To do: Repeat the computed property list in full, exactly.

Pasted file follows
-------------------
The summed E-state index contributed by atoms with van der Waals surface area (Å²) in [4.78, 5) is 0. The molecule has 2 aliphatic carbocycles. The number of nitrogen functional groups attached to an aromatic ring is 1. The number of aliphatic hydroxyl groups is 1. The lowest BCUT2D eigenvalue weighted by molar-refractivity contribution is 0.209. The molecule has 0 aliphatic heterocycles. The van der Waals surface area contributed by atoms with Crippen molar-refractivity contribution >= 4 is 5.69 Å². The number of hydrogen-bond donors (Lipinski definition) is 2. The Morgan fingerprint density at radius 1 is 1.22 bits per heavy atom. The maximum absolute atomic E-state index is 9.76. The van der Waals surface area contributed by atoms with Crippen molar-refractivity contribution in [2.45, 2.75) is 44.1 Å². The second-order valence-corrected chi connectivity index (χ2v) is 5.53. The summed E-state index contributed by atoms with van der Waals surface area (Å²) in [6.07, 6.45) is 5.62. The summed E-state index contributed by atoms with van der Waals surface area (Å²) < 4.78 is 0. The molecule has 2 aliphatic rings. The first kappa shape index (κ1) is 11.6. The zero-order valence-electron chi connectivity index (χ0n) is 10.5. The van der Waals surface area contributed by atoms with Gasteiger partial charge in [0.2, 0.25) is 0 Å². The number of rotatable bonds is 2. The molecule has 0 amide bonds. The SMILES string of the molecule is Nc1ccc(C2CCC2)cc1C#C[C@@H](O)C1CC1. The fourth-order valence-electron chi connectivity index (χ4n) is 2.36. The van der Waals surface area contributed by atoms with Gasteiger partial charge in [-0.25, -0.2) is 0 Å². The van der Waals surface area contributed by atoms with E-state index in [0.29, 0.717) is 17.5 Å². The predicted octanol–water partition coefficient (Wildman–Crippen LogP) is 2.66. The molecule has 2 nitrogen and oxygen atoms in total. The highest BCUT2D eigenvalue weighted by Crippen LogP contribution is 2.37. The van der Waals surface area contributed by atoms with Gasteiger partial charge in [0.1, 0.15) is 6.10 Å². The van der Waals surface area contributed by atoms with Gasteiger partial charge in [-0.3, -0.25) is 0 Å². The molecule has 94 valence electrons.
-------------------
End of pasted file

The summed E-state index contributed by atoms with van der Waals surface area (Å²) in [4.78, 5) is 0. The molecule has 2 aliphatic carbocycles. The number of nitrogen functional groups attached to an aromatic ring is 1. The number of aliphatic hydroxyl groups is 1. The lowest BCUT2D eigenvalue weighted by molar-refractivity contribution is 0.209. The molecule has 0 aliphatic heterocycles. The van der Waals surface area contributed by atoms with Crippen molar-refractivity contribution >= 4 is 5.69 Å². The number of hydrogen-bond donors (Lipinski definition) is 2. The Morgan fingerprint density at radius 1 is 1.22 bits per heavy atom. The maximum absolute atomic E-state index is 9.76. The van der Waals surface area contributed by atoms with Crippen molar-refractivity contribution in [2.45, 2.75) is 44.1 Å². The second-order valence-corrected chi connectivity index (χ2v) is 5.53. The summed E-state index contributed by atoms with van der Waals surface area (Å²) in [6.07, 6.45) is 5.62. The summed E-state index contributed by atoms with van der Waals surface area (Å²) < 4.78 is 0. The molecule has 2 aliphatic rings. The first kappa shape index (κ1) is 11.6. The zero-order valence-electron chi connectivity index (χ0n) is 10.5. The van der Waals surface area contributed by atoms with Gasteiger partial charge in [0.2, 0.25) is 0 Å². The number of rotatable bonds is 2. The molecule has 0 amide bonds. The SMILES string of the molecule is Nc1ccc(C2CCC2)cc1C#C[C@@H](O)C1CC1. The fourth-order valence-electron chi connectivity index (χ4n) is 2.36. The van der Waals surface area contributed by atoms with Gasteiger partial charge in [-0.25, -0.2) is 0 Å². The van der Waals surface area contributed by atoms with E-state index in [0.29, 0.717) is 17.5 Å². The predicted octanol–water partition coefficient (Wildman–Crippen LogP) is 2.66. The molecule has 2 nitrogen and oxygen atoms in total. The highest BCUT2D eigenvalue weighted by Crippen LogP contribution is 2.37. The van der Waals surface area contributed by atoms with Gasteiger partial charge in [0.1, 0.15) is 6.10 Å². The van der Waals surface area contributed by atoms with Gasteiger partial charge in [-0.3, -0.25) is 0 Å². The molecule has 94 valence electrons.